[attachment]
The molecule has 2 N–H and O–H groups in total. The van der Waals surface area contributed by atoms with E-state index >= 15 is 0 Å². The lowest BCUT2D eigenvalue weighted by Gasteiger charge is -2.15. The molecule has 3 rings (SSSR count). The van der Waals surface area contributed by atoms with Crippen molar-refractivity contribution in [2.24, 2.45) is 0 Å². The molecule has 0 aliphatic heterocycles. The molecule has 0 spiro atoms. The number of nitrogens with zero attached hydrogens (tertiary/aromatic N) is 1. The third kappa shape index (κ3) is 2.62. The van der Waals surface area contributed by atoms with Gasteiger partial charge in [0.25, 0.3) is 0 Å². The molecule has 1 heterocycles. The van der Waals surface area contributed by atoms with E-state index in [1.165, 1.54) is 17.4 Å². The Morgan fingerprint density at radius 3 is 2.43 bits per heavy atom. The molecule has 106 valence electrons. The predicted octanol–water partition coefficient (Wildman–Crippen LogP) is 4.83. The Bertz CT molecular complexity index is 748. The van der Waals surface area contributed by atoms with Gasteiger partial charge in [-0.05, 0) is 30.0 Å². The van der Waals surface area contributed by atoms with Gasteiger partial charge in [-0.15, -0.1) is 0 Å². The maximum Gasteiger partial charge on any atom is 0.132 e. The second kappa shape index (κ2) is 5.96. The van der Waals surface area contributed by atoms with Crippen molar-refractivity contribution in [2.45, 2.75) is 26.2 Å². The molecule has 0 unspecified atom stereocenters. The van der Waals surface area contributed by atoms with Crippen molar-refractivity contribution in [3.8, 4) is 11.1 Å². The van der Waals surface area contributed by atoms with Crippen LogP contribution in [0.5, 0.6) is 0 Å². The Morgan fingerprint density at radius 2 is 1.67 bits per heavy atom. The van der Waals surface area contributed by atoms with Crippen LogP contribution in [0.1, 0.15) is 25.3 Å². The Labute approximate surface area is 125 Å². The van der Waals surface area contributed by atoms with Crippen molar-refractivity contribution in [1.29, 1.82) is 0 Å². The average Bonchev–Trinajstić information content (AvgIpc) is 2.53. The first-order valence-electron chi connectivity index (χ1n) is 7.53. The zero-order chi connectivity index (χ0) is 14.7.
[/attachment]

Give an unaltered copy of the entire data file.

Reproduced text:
The molecule has 2 N–H and O–H groups in total. The van der Waals surface area contributed by atoms with E-state index >= 15 is 0 Å². The lowest BCUT2D eigenvalue weighted by Gasteiger charge is -2.15. The molecule has 3 rings (SSSR count). The van der Waals surface area contributed by atoms with Crippen molar-refractivity contribution in [2.24, 2.45) is 0 Å². The molecule has 0 aliphatic heterocycles. The molecule has 0 spiro atoms. The number of nitrogens with zero attached hydrogens (tertiary/aromatic N) is 1. The third kappa shape index (κ3) is 2.62. The van der Waals surface area contributed by atoms with Gasteiger partial charge in [0.25, 0.3) is 0 Å². The molecule has 1 heterocycles. The van der Waals surface area contributed by atoms with E-state index in [1.165, 1.54) is 17.4 Å². The Morgan fingerprint density at radius 3 is 2.43 bits per heavy atom. The molecule has 106 valence electrons. The predicted octanol–water partition coefficient (Wildman–Crippen LogP) is 4.83. The Bertz CT molecular complexity index is 748. The van der Waals surface area contributed by atoms with Gasteiger partial charge in [-0.05, 0) is 30.0 Å². The van der Waals surface area contributed by atoms with Gasteiger partial charge in [-0.15, -0.1) is 0 Å². The maximum Gasteiger partial charge on any atom is 0.132 e. The second kappa shape index (κ2) is 5.96. The van der Waals surface area contributed by atoms with Crippen molar-refractivity contribution in [2.45, 2.75) is 26.2 Å². The molecule has 0 unspecified atom stereocenters. The van der Waals surface area contributed by atoms with Crippen molar-refractivity contribution in [3.8, 4) is 11.1 Å². The van der Waals surface area contributed by atoms with Crippen LogP contribution in [0.5, 0.6) is 0 Å². The Morgan fingerprint density at radius 2 is 1.67 bits per heavy atom. The van der Waals surface area contributed by atoms with Crippen LogP contribution in [0.1, 0.15) is 25.3 Å². The Labute approximate surface area is 125 Å². The van der Waals surface area contributed by atoms with Crippen molar-refractivity contribution in [1.29, 1.82) is 0 Å². The average Bonchev–Trinajstić information content (AvgIpc) is 2.53. The first-order valence-electron chi connectivity index (χ1n) is 7.53. The zero-order chi connectivity index (χ0) is 14.7.